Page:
The Obligatory Activation of Practiced Complex Multiplication Facts and What it Tells Us About Models of Arithmetic Processing

Loel Tronsky


Three experiments were conducted in which adults practiced complex multiplication problems (e.g., 4 x 17). In Experiments 1 and 2, after practice participants completed a number-matching task in which two digits (cues) were followed by a single digit (probe) and had to determine whether the probe matched either of the cues. In simple arithmetic (e.g., 4 x 3), when the probe is the product of the cues (12), participants are slower/more error prone when determining whether there is a match. Results of Experiment 1 extended this effect to complex multiplication. In Experiment 2, participants practiced problems with the larger operand first (e.g., 17 x 4) or with the smaller operand first (e.g., 4 x 17). The number-matching interference effect from Experiment 1 was replicated, and was equal across the two groups whether cues were presented in their practiced or non-practiced order. Experiment 3 was conducted to determine if two additional simple multiplication effects, consistency and relatedness, could be documented for complex multiplication. After practice, in a verification task (4 x 13 = 56?) it was found that when presented answers shared a digit with the decade digit of the correct answer (consistency) or were a correct answer to another practiced problem (relatedness), participants rejected answers more slowly and/or less accurately. Together, findings from the three experiments support arithmetic models that posit that commuted pairs are not represented in long-term memory independently and that posit representations of two-digit multiplication answers are decomposed into decades and units during arithmetic processing.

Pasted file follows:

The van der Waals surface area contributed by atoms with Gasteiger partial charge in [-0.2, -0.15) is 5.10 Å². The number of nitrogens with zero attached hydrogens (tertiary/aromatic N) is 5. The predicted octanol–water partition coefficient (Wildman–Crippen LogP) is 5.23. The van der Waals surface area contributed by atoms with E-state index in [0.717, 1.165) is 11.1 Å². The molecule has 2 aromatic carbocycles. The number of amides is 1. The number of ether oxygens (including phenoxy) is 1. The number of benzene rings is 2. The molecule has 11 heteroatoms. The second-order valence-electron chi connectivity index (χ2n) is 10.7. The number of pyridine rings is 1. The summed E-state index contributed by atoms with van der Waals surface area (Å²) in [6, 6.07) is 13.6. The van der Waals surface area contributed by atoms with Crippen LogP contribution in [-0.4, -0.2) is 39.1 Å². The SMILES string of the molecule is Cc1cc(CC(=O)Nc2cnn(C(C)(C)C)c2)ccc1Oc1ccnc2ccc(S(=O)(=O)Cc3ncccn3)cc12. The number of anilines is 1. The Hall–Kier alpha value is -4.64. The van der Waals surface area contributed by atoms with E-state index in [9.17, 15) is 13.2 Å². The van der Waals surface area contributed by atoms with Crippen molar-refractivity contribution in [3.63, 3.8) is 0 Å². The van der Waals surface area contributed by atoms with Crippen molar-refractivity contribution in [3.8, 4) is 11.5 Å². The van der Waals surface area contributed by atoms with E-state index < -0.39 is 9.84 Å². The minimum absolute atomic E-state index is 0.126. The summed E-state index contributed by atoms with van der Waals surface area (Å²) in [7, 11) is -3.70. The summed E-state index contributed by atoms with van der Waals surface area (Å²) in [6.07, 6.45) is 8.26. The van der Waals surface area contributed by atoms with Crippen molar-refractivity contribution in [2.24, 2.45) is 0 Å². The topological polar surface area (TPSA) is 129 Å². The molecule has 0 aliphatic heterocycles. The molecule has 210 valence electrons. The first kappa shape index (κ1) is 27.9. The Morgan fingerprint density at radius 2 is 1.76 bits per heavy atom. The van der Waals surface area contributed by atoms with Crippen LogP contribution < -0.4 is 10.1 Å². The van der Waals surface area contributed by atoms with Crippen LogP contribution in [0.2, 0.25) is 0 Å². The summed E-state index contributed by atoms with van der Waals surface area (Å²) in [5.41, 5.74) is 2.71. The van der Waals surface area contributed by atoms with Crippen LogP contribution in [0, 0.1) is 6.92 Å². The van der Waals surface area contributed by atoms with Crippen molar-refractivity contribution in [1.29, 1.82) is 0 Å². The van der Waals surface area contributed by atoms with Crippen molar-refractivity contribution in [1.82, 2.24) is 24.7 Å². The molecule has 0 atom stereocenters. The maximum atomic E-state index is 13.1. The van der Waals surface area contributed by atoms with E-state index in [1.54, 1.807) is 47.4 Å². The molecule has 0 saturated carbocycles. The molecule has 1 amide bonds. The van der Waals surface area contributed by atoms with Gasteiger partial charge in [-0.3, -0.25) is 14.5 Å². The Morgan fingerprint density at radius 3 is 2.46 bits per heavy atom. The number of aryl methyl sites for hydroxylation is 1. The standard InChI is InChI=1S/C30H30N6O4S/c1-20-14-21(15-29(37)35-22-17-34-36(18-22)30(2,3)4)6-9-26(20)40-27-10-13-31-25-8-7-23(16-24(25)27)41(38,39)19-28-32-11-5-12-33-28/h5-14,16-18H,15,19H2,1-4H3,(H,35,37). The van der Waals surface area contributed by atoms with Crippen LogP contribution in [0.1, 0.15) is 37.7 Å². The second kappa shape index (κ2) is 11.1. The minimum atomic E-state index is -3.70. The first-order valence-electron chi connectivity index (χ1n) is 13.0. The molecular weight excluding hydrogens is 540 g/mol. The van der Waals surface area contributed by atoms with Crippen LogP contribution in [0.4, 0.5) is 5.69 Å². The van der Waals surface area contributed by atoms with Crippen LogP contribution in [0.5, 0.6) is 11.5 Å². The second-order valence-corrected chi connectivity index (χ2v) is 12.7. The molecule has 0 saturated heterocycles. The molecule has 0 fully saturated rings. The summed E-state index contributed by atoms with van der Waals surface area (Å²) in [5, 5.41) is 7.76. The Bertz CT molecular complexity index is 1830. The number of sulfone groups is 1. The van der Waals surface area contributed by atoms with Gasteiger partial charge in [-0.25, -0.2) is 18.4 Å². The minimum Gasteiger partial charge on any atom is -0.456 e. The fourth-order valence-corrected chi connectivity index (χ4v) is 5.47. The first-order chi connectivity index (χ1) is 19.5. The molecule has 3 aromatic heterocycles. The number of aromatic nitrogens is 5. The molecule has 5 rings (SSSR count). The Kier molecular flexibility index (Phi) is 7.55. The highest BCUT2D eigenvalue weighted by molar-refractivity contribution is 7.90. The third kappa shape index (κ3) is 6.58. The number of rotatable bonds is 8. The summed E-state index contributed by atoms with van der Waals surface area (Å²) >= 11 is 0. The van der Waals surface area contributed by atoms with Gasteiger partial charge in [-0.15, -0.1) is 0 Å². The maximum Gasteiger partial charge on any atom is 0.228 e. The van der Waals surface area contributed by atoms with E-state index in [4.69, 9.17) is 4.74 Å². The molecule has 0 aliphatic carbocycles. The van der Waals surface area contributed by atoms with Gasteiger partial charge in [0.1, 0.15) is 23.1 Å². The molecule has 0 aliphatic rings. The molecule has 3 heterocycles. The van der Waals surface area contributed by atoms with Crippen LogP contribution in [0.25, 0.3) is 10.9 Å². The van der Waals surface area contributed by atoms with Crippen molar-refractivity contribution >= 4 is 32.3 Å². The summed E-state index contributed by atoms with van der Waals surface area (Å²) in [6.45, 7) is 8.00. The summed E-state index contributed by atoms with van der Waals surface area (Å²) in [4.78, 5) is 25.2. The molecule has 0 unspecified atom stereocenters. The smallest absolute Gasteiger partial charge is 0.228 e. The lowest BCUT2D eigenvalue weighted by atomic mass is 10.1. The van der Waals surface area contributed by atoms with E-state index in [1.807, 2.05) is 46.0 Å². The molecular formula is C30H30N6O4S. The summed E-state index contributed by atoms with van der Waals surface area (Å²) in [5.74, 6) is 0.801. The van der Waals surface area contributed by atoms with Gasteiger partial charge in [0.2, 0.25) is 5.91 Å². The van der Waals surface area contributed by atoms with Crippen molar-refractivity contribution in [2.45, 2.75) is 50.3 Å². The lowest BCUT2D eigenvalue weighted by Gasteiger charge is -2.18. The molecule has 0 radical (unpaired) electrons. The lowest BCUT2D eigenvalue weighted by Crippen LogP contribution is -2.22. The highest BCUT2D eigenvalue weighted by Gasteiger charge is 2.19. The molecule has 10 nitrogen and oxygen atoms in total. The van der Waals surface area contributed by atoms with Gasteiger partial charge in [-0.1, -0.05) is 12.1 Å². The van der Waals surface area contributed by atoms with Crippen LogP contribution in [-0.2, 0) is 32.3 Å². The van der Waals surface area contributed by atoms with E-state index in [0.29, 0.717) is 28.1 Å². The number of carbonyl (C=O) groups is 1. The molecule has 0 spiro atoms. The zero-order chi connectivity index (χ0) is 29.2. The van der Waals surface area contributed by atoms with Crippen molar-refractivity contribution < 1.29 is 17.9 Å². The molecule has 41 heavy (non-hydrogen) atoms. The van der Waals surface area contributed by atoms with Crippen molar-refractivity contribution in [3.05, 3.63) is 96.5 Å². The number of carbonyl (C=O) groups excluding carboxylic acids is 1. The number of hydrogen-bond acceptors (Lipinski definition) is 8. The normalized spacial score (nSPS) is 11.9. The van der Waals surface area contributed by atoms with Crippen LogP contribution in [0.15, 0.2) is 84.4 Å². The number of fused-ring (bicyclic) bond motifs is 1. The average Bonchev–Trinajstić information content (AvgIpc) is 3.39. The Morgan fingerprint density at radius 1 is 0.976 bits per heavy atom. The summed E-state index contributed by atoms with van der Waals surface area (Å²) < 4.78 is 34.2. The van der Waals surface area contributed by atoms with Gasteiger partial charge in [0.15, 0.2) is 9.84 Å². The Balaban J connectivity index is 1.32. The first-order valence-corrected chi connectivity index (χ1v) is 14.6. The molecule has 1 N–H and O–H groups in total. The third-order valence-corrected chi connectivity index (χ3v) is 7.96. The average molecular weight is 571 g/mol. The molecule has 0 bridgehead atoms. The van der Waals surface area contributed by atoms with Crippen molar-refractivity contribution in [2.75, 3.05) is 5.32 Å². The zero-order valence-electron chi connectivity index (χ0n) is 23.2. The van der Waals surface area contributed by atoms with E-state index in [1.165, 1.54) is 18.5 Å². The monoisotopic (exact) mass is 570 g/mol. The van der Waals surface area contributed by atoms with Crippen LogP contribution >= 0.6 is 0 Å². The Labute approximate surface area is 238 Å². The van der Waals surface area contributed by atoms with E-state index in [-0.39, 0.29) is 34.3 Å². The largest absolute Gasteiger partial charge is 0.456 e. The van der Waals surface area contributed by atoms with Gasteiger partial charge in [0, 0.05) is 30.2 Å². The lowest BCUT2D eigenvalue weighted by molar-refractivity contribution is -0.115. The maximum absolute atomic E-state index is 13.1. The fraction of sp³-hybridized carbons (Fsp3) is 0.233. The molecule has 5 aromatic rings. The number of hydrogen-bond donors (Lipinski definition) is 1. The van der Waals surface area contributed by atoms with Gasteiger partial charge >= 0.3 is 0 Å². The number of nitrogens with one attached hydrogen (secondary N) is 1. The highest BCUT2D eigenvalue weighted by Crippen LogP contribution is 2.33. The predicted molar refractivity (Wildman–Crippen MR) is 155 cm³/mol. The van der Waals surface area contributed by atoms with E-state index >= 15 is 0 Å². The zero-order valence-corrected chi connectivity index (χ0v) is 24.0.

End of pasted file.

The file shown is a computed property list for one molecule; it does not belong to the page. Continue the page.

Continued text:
complex multiplication, numerical cognition, arithmetic, number-matching, practice, obligatory activation

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